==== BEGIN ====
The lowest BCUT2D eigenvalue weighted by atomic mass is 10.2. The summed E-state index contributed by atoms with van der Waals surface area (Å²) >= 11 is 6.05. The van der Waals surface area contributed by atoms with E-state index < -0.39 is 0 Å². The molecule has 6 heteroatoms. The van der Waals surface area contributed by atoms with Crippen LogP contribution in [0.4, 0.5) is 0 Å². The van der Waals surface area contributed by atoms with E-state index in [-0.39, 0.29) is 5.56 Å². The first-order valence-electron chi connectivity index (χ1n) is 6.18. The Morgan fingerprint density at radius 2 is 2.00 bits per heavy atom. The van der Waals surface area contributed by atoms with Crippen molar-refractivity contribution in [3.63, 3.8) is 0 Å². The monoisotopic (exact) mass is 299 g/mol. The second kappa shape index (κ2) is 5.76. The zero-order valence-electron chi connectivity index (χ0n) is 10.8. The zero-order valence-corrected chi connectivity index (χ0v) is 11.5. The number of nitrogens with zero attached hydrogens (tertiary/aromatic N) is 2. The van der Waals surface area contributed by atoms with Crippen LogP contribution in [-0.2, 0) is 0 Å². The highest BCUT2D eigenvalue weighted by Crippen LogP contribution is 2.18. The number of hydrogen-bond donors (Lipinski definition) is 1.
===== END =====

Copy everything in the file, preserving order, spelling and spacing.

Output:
The lowest BCUT2D eigenvalue weighted by atomic mass is 10.2. The summed E-state index contributed by atoms with van der Waals surface area (Å²) >= 11 is 6.05. The van der Waals surface area contributed by atoms with E-state index < -0.39 is 0 Å². The molecule has 6 heteroatoms. The van der Waals surface area contributed by atoms with Crippen LogP contribution in [0.4, 0.5) is 0 Å². The van der Waals surface area contributed by atoms with E-state index in [-0.39, 0.29) is 5.56 Å². The first-order valence-electron chi connectivity index (χ1n) is 6.18. The Morgan fingerprint density at radius 2 is 2.00 bits per heavy atom. The van der Waals surface area contributed by atoms with Crippen molar-refractivity contribution in [3.63, 3.8) is 0 Å². The monoisotopic (exact) mass is 299 g/mol. The second kappa shape index (κ2) is 5.76. The zero-order valence-electron chi connectivity index (χ0n) is 10.8. The zero-order valence-corrected chi connectivity index (χ0v) is 11.5. The number of nitrogens with zero attached hydrogens (tertiary/aromatic N) is 2. The van der Waals surface area contributed by atoms with Crippen LogP contribution in [-0.2, 0) is 0 Å². The highest BCUT2D eigenvalue weighted by Crippen LogP contribution is 2.18. The number of hydrogen-bond donors (Lipinski definition) is 1.